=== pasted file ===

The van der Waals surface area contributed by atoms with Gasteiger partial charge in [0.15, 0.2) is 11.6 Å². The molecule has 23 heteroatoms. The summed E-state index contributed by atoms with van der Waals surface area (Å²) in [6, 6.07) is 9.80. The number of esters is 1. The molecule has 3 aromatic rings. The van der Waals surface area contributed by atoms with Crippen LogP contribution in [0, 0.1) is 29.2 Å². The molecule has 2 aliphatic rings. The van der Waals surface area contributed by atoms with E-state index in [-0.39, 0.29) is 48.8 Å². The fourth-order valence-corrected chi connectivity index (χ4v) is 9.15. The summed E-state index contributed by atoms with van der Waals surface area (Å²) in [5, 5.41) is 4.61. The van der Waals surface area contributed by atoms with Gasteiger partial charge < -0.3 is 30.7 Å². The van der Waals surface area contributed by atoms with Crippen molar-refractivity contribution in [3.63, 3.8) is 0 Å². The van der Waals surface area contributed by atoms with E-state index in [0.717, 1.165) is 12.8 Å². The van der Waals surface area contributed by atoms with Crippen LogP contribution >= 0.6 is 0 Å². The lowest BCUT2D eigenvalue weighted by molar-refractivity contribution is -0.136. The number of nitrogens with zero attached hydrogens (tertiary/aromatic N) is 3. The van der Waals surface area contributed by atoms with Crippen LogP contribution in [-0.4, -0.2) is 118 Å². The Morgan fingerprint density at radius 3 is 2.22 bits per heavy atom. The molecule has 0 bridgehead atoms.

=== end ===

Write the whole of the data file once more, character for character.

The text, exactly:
The van der Waals surface area contributed by atoms with Gasteiger partial charge in [0.15, 0.2) is 11.6 Å². The molecule has 23 heteroatoms. The summed E-state index contributed by atoms with van der Waals surface area (Å²) in [6, 6.07) is 9.80. The number of esters is 1. The molecule has 3 aromatic rings. The van der Waals surface area contributed by atoms with Crippen LogP contribution in [0, 0.1) is 29.2 Å². The molecule has 2 aliphatic rings. The van der Waals surface area contributed by atoms with E-state index in [-0.39, 0.29) is 48.8 Å². The fourth-order valence-corrected chi connectivity index (χ4v) is 9.15. The summed E-state index contributed by atoms with van der Waals surface area (Å²) in [5, 5.41) is 4.61. The van der Waals surface area contributed by atoms with Gasteiger partial charge < -0.3 is 30.7 Å². The van der Waals surface area contributed by atoms with Crippen molar-refractivity contribution in [3.63, 3.8) is 0 Å². The van der Waals surface area contributed by atoms with E-state index in [0.717, 1.165) is 12.8 Å². The van der Waals surface area contributed by atoms with Crippen LogP contribution >= 0.6 is 0 Å². The lowest BCUT2D eigenvalue weighted by molar-refractivity contribution is -0.136. The number of nitrogens with zero attached hydrogens (tertiary/aromatic N) is 3. The van der Waals surface area contributed by atoms with Crippen LogP contribution in [-0.4, -0.2) is 118 Å². The Morgan fingerprint density at radius 3 is 2.22 bits per heavy atom. The molecule has 0 bridgehead atoms.